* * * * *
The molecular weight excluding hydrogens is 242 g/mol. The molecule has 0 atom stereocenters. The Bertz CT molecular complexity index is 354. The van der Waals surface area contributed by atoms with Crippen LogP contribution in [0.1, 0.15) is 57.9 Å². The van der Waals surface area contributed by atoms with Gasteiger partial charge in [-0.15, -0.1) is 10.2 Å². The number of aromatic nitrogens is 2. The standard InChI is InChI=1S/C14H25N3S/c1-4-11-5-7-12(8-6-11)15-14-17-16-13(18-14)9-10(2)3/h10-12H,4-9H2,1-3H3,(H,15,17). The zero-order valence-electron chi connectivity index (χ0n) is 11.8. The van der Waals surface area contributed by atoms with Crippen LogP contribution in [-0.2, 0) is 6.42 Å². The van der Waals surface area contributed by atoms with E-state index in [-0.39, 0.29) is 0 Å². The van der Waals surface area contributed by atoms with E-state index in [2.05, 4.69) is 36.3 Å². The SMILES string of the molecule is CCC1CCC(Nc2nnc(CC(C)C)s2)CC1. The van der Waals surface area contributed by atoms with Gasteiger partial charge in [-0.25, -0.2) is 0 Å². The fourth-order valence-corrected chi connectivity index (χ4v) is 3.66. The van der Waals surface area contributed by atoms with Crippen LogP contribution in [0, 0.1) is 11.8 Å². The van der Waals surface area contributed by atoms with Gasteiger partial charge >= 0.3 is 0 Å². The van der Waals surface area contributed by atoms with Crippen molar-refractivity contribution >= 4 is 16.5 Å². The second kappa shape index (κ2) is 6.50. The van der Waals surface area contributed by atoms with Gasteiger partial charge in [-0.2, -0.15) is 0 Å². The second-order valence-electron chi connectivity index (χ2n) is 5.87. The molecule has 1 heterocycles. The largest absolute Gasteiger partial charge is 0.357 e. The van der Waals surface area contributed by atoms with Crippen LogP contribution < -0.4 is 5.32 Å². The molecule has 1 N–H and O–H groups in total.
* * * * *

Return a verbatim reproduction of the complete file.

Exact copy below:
The molecular weight excluding hydrogens is 242 g/mol. The molecule has 0 atom stereocenters. The Bertz CT molecular complexity index is 354. The van der Waals surface area contributed by atoms with Crippen LogP contribution in [0.1, 0.15) is 57.9 Å². The van der Waals surface area contributed by atoms with Gasteiger partial charge in [-0.15, -0.1) is 10.2 Å². The number of aromatic nitrogens is 2. The standard InChI is InChI=1S/C14H25N3S/c1-4-11-5-7-12(8-6-11)15-14-17-16-13(18-14)9-10(2)3/h10-12H,4-9H2,1-3H3,(H,15,17). The zero-order valence-electron chi connectivity index (χ0n) is 11.8. The van der Waals surface area contributed by atoms with Crippen LogP contribution in [-0.2, 0) is 6.42 Å². The van der Waals surface area contributed by atoms with E-state index in [-0.39, 0.29) is 0 Å². The van der Waals surface area contributed by atoms with E-state index in [2.05, 4.69) is 36.3 Å². The SMILES string of the molecule is CCC1CCC(Nc2nnc(CC(C)C)s2)CC1. The van der Waals surface area contributed by atoms with Gasteiger partial charge in [-0.25, -0.2) is 0 Å². The fourth-order valence-corrected chi connectivity index (χ4v) is 3.66. The van der Waals surface area contributed by atoms with Crippen LogP contribution in [0, 0.1) is 11.8 Å². The van der Waals surface area contributed by atoms with Gasteiger partial charge >= 0.3 is 0 Å². The van der Waals surface area contributed by atoms with Crippen molar-refractivity contribution >= 4 is 16.5 Å². The second kappa shape index (κ2) is 6.50. The van der Waals surface area contributed by atoms with Gasteiger partial charge in [-0.2, -0.15) is 0 Å². The second-order valence-electron chi connectivity index (χ2n) is 5.87. The molecule has 1 heterocycles. The largest absolute Gasteiger partial charge is 0.357 e. The van der Waals surface area contributed by atoms with Crippen LogP contribution < -0.4 is 5.32 Å². The molecule has 1 N–H and O–H groups in total.